Less innovative in style, but no less compelling, were two additional coming-of-age films in the documentary competition. Mehrdad Oskouei’s Starless Dreams takes us inside a detention center for 18-year-old Iranian girls. Their crimes sound shocking—they range from larceny to murder—but their back stories, revealed matter-of-factly to a sympathetic Oskouei, are even more disturbing. Together they paint a portrait of the most dysfunctional rung of Iranian society, where drug addiction rules and families violently turn on each other. But inside the center, the girls act much as any other high-spirited teenage girls living together, and the film says more about what we have in common than our differences. The press notes say that Oskouei worked for seven years to gain access to the institution, an effort that more than pays off for a film that has already garnered both an Amnesty International Award and a True Vision Award and went on to take the LFF’s Grierson Documentary Competition Award.

 

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Starless Dreams

 

At the other end of the socio-economic spectrum are the French students who are the focus of Claire Simon’s observational documentary The Graduation. They have come from all over France to take an astonishing entrance exam to the country’s most prestigious film school, La Femis. Over three months the wanna-be auteurs undergo a host of tasks, mulled over by the film’s real stars – the industry figures who serve as the selection committee, offering up withering critiques once the candidates have left the room. I emerged in awe of the articulacy of the candidates, and in wonder at the complete Frenchness of the whole scene, which comes with more than its share of chain-smoking and Gallic shrugs.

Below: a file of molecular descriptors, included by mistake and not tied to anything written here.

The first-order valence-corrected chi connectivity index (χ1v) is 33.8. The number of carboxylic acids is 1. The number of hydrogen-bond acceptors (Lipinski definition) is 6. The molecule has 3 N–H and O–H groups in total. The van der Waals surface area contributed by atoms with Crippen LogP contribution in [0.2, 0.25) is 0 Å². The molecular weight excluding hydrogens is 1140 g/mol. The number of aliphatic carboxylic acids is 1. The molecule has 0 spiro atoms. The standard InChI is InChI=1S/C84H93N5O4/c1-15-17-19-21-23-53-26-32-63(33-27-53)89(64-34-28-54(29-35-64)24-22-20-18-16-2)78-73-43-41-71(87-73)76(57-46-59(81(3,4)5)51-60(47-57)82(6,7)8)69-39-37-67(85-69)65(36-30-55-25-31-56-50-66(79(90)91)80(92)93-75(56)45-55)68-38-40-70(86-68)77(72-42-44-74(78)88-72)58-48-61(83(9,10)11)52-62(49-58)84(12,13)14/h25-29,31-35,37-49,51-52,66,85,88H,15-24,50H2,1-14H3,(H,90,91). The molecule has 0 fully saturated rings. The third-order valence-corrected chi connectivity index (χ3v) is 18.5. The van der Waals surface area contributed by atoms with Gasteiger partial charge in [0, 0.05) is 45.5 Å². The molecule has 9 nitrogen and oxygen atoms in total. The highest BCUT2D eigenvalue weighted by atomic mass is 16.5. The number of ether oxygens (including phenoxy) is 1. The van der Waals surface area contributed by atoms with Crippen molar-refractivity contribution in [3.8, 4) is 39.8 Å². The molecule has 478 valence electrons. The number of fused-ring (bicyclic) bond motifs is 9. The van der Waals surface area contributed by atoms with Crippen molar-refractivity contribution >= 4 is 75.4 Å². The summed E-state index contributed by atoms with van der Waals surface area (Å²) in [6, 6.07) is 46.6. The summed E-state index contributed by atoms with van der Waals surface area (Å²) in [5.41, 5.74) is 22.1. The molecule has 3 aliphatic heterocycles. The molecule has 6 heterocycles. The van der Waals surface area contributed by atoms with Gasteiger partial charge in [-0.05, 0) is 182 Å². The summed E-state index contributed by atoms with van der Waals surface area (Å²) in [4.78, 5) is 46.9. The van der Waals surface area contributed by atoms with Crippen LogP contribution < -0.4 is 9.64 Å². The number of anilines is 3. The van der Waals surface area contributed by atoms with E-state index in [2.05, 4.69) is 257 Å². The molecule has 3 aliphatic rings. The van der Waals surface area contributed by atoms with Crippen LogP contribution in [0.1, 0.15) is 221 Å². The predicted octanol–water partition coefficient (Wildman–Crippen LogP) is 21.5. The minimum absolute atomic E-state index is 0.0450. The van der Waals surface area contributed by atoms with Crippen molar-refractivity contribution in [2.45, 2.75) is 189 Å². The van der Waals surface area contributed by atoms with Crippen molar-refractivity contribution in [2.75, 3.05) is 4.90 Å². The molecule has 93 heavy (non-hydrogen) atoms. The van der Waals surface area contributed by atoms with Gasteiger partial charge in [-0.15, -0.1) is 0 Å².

Not surprisingly, many of the festival’s fare across the genres reflected the turbulent times in which we live, with a host of films focused on stories of migration and war. Among these was the winner of the short film category, the documentary 9 Days – From My Window in Aleppo. Finding his apartment smack-dab on the frontline when war breaks out in Syria’s largest city in August 2012, photographer Issa Touma begins filming from his window; this compelling short is an intriguing insight into the opening days of the ongoing destruction of Aleppo.

While nonfiction media is never going to dominate at the BFI London Film Festival, where the focus remains firmly on the dramas and the red carpet, it can be said that there has never been a better time for cinema documentaries in London. There has been a boom in arthouse cinemas opening up in the last few years (my North London neighborhood, Crouch End, which formerly had none now has three within a mile). And in order to differentiate from the temptation to remain at home in front of the television, cinemas are featuring many documentaries with Q&As or panel discussions afterwards. During the LFF I took a side trip half a mile away to the Bertha Dochouse, which has been exclusively showing documentaries for more than a year. There I hosted a panel following the screening of yet another coming-of-age documentary, Driving with Selvi. Directed by Canadian Elisa Paloschi, it’s an inspiring tale of how a child bride in India escaped her life to become a taxi driver. Having spent ten years filming Selvi, Paloschi eschews dwelling on the abuse that she suffered as a child bride, focusing instead on the confidence she gained as a taxi driver and through a second marriage, this time for love. This week I’ll be returning to moderate another panel, following Rokhsareh Ghaem Magham’s multi award-winning Sonita, yet another tale of an inspiring young woman whose story continues to put “bums on seats,” as they say here.